“A doorman wearing a uniform that would have shamed a five-star admiral in the Balkan Navy opened the taxi door…”
This decent noirish pulp is a satisfying quick read, there’s no real depth here but there is plenty of tension and atmosphere. My Old Man’s Badge is pretty much non-stop action from the double killing on page one to the spot-on denouement which really nails it. The premise is straightforward; NYPD greenhorn cop, John Francis Malone, has to catch up with the man who murdered his father, Gregory Malone, fourteen years ago. Hoffmann fled to Germany, became a Nazi during the war, but is now back in New York and threatening to kill John.
Three months and seven days into his police career probationary patrolman John Malone comes across an armed jewellery store robbery in the middle of the night. His partner is half a block away and they’re about to knock off shift. Without thinking Malone reacts when he sees the lookout guy and then the man pointing a gun at the shop owner Mr Meyerowitz inside, he begins shooting. As he tries to reload, his hands are shaking, he realises he’s just killed two men:
“One of them was on the floor inside Meyerowitz jewellery store, down on Eighth Street. The other was on the sidewalk outside with a hole through his head.”
Dinny, John’s experienced partner, comes running, he takes charge, a crowd gather and other cops arrive. Their lieutenant is delighted, John has managed to take down two cop killers, Edward Stein and Gus the Boogy. In time the report will read that John apprehended the suspects and called on them to surrender before they opened fire, only then did he return fire and the robbers were killed. Right now, the incident is making a big splash, the commissioner turns up and he’s going to make heroes of John and Dinny. He instantly promotes the rookie to sergeant, Eighth Detective Squad. He next few months are good for John, he meets a nurse and the relationship begins to flourish. After a few months training under the supervisory wing of veteran detective Lynch John gets a call from the commissioner. Rudolph Hoffman, the man who killed his father is back in New York and he wants to kill the son of the man he thinks ruined his life by busting him before the war. There’s still an active team on Gregory Malone’s case and they bring John up to speed. There are no photos of Hoffmann but they have a lead, he was a sailor and the threatening note came from St. George’s Mission in the Bowery. Hoffmann won’t be going by his real name but neither will John Malone as he goes undercover to preempt the killer’s strike. Johnny Murphy pretends to be a vagrant with a dodgy past, the Bowery is a good hiding place for criminals. Johnny works his way into Ciro Valentino’s gang. He knows Hoffmann is close but has to play the game, risking discovery, until he can force the man to expose himself. He meets plenty of colourful characters in the underworld:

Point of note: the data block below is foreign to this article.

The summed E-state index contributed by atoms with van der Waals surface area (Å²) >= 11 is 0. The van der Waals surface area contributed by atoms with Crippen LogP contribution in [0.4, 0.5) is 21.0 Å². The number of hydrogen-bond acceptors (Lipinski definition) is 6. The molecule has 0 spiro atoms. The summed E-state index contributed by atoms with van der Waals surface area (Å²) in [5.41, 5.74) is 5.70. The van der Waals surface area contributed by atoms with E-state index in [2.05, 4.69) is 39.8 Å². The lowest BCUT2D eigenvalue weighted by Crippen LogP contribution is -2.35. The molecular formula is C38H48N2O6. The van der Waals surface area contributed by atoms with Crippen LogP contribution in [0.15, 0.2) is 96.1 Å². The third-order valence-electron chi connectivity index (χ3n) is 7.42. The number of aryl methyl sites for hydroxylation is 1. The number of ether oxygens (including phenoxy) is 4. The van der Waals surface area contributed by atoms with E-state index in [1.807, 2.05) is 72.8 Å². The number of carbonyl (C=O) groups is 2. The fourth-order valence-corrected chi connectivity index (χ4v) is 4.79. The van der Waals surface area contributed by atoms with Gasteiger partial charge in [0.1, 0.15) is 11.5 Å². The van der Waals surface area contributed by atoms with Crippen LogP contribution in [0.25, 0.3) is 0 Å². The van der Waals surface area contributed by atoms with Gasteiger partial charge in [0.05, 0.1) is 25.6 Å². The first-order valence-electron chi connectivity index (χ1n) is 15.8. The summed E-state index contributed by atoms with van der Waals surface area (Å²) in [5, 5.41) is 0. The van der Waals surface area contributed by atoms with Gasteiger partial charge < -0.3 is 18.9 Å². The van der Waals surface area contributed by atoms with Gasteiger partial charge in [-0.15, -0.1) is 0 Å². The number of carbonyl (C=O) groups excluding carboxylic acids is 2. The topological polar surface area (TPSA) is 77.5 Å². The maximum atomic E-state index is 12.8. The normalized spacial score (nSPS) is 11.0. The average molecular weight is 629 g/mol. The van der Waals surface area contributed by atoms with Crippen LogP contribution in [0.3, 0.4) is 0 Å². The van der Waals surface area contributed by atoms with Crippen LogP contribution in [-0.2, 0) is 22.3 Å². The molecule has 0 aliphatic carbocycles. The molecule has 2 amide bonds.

“You don’t think I’m a goddamn fool, do you? . . .a girl has to find some way to pay the rent if she wants to live in a layout like this. I know I hell of a lot of bums in this town, Johnny Murphy, . . .bored stiff and have more money than they know what to do with, and little Callie Rogers from Brooklyn is going to pry as much of it away from them as she can while she has her health.”
Mostly the prose and dialogue are plain, only occasionally snappy and sharp, but the pace is good and the momentum is the thing. The idea of setting a rookie, learning on the job, to catch an ex-Nazi, hardened criminal creates a lot of the character interest in the story. John has to infiltrate a gang which gets him in with the right the crowd, some bad eggs, internecine rivalry and drug trafficking. There’s a nice sense of justice to this gritty story.
This is Ferguson Findley’s, real name Charles Weiser Frey, first novel. His second, Waterfront, was filmed as The Mob in 1951 with Broderick Crawford. Frey gave up writing when he joined Standard Oil, becoming an executive.
Paul Burke 3/3
My Old Man’s Badge by Ferguson Findley
Stark House Press 9781944520878 pbk Dec 2019